So you still need the constant current drive to ensure (3), perhaps it's just a case of modifying the TL431 reference a bit.
You don't need the TL431 reference.
The MCU voltage reference will determine the current.

Below is the LTspice simulation of the circuit with the Vref reference input controlling the current.
The gain is 1A per volt.
The simulation is done for a Vref of 0V to 3V and supply voltages of 4V and 17V

Note: The MOSFET must be a low-threshold, logic-level device.

1570932786100.png
 

ronsimpson

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I really like constant-current hysteretic control. They are very stable.
I have had problems when the load approaches zero current.

Solar cells, with little light, produce little current. At the 4 volts point the current will be very very low.
 

ACharnley

Member
I'm all over the place today but I managed to get a MPPT tracking buck working, into storage and then boosted to 5.1V.

Now I realise the solution you posted I actually need twice, for LED and USB. First of all is there off the shelf I.C's that can limit current by tracking the input voltage, settable in some way? Due to the low voltage and high efficiency requirement I'll need to replace that diode with a sync FET but I don't see it as much a problem as there's not a capacitive load. I'll be using the PIC32 comparators and vRef's I'll generate with filtered pwm

I didn't realise the .step param list would create two graphs overlaying one another. That's going to be useful in future.
 

crutschow

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Most Helpful Member
is there off the shelf I.C's that can limit current by tracking the input voltage
A resistive divider from the input to the Vref input of my circuit would do that.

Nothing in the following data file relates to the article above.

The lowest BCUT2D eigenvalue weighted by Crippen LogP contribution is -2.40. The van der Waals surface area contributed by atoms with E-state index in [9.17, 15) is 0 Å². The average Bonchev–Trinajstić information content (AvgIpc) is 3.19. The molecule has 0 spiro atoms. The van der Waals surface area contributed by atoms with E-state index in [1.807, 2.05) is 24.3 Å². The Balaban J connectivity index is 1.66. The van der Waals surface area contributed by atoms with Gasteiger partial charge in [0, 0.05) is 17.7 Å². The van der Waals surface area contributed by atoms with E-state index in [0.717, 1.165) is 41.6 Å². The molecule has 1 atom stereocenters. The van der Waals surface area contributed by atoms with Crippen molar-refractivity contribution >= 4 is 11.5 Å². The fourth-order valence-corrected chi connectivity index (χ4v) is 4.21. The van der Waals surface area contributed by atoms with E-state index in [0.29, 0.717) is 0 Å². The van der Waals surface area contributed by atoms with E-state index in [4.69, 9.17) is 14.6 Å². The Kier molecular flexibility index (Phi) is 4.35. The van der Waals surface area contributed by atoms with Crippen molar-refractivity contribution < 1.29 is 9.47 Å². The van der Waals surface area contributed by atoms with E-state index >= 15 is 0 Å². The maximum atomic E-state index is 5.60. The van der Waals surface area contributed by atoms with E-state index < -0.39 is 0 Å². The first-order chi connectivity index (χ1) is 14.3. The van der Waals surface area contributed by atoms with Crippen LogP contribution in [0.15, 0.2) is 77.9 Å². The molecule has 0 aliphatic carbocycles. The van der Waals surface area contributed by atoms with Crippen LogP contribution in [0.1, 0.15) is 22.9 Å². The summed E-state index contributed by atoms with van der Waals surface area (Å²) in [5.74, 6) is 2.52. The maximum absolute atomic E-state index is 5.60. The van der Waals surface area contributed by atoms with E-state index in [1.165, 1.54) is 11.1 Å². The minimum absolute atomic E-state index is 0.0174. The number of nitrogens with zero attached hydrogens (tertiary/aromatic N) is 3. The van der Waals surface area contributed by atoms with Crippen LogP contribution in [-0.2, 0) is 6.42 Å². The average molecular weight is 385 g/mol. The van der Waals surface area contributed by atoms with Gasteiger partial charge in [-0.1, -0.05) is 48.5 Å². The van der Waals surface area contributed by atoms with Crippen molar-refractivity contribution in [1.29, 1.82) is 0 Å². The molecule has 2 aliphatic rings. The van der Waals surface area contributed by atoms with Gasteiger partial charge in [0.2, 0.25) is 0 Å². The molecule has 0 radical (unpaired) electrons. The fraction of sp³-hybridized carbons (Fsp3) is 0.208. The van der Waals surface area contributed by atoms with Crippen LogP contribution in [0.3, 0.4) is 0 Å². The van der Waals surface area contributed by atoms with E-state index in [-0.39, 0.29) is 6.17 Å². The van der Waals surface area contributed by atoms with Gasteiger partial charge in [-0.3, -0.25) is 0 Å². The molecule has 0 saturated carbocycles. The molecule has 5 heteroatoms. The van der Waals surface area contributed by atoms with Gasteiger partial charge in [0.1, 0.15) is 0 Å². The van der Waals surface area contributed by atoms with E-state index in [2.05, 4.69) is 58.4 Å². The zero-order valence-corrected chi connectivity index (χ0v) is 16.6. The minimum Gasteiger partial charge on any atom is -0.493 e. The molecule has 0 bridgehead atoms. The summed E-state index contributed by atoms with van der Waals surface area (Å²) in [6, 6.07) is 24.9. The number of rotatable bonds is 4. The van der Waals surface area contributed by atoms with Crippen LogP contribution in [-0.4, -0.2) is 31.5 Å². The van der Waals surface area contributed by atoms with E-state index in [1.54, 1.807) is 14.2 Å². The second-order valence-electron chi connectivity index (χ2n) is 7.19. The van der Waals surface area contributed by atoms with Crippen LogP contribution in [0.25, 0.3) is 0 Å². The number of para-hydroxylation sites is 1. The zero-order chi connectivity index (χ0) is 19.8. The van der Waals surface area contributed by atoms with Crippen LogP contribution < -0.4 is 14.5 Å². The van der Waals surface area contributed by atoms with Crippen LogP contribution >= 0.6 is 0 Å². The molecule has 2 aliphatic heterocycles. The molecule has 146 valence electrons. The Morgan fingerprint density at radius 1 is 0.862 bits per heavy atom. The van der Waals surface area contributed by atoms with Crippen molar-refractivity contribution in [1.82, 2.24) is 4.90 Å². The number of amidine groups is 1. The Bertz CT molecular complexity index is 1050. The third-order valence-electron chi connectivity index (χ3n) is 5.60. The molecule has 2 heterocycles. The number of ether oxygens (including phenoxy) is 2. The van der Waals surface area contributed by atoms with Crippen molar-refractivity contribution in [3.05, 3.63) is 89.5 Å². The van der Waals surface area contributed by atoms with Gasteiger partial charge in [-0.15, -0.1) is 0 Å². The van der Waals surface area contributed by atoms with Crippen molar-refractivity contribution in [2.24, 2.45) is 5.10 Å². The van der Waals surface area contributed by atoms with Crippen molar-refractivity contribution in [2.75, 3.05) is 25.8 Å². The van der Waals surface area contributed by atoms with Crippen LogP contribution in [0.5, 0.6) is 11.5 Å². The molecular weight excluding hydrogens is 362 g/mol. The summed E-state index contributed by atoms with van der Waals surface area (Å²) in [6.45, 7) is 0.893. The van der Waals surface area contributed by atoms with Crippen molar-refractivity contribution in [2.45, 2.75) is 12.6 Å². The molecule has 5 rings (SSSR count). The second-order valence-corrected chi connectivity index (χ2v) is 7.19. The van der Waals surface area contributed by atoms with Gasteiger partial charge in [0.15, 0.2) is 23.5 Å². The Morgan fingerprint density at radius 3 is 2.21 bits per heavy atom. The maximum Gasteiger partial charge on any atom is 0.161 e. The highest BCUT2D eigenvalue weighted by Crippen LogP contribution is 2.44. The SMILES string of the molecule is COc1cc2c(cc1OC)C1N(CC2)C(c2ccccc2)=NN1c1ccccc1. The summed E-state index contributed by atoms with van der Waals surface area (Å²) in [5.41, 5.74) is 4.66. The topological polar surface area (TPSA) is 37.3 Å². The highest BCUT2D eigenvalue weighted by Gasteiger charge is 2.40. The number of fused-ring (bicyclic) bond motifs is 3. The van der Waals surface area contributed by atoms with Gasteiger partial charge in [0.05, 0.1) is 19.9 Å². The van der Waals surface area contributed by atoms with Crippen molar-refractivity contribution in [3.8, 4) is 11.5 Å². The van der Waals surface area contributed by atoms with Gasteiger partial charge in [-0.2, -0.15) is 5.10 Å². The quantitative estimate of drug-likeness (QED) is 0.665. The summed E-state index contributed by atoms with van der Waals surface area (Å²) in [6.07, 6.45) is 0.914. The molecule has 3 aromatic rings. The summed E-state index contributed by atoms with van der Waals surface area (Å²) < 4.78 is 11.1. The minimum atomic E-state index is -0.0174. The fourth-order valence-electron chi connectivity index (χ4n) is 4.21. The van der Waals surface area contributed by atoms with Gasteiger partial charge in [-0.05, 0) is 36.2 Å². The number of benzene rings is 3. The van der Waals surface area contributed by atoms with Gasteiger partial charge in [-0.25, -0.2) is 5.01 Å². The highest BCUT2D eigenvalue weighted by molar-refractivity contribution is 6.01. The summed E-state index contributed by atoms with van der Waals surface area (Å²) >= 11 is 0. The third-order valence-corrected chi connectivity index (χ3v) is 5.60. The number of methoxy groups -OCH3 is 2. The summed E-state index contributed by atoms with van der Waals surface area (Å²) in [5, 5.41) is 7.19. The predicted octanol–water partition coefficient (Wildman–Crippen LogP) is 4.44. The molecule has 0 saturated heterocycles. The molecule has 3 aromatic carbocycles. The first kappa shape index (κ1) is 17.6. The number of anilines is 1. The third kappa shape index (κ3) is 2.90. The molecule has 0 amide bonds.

Otherwise just use the PIC.
I'll need to replace that diode with a sync FET but I don't see it as much a problem
You just have to use a non-overlap drive circuit so the two FETs are not on momentarily at the same time.
 

ACharnley

Member
This is looking very nice, now with sync. :)

Couple things:

1. I was unable to work out how you overlay the step list values?
2. Any additional capacitance on the output makes it worse, though I can understand why. Is this a general feature of hysteric feedback?

Thanks again
 

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crutschow

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I was unable to work out how you overlay the step list values?
You substitute {V} (be sure and use curlicue brackets) for the voltage value in place of the voltage value in the voltage source.
Note V1 in my simulation.
Any additional capacitance on the output makes it worse
Makes what worse?
Why do you want to add capacitance on the output?
 

ACharnley

Member
Makes the ripple worse. Don't need to add capacitance, at least not for the LED. How will it fair for USB though? I imagine a lot hinges on how fast the comparator reacts?

I'm just wondering if there are any drawbacks (such as the large inductor!)

The sync in post #32 has deadtime. It's working great.
 

ACharnley

Member
Screenshot_2019-10-13_19-01-15.png

I made a few changes, there's a 100k minimum load, and R5 & C1 allow for reading the current draw without another chip (INA180 etc - YAY!). I think R2 should be connected to a voltage that is unlikely to change, like vRef?
 

crutschow

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ACharnley

Member
I mean for an actual build, the 3.3v would be used for other devices so could have some noise on it. Perhaps not enough for the comparator to be worried about though.
 

crutschow

Well-Known Member
Most Helpful Member
I mean for an actual build, the 3.3v would be used for other devices so could have some noise on it. Perhaps not enough for the comparator to be worried about though.
The comparator is fairly insensitive to noise on the supply voltage, but there should be a 100nF ceramic cap from the supply pin to the ground pin for high frequency noise decoupling.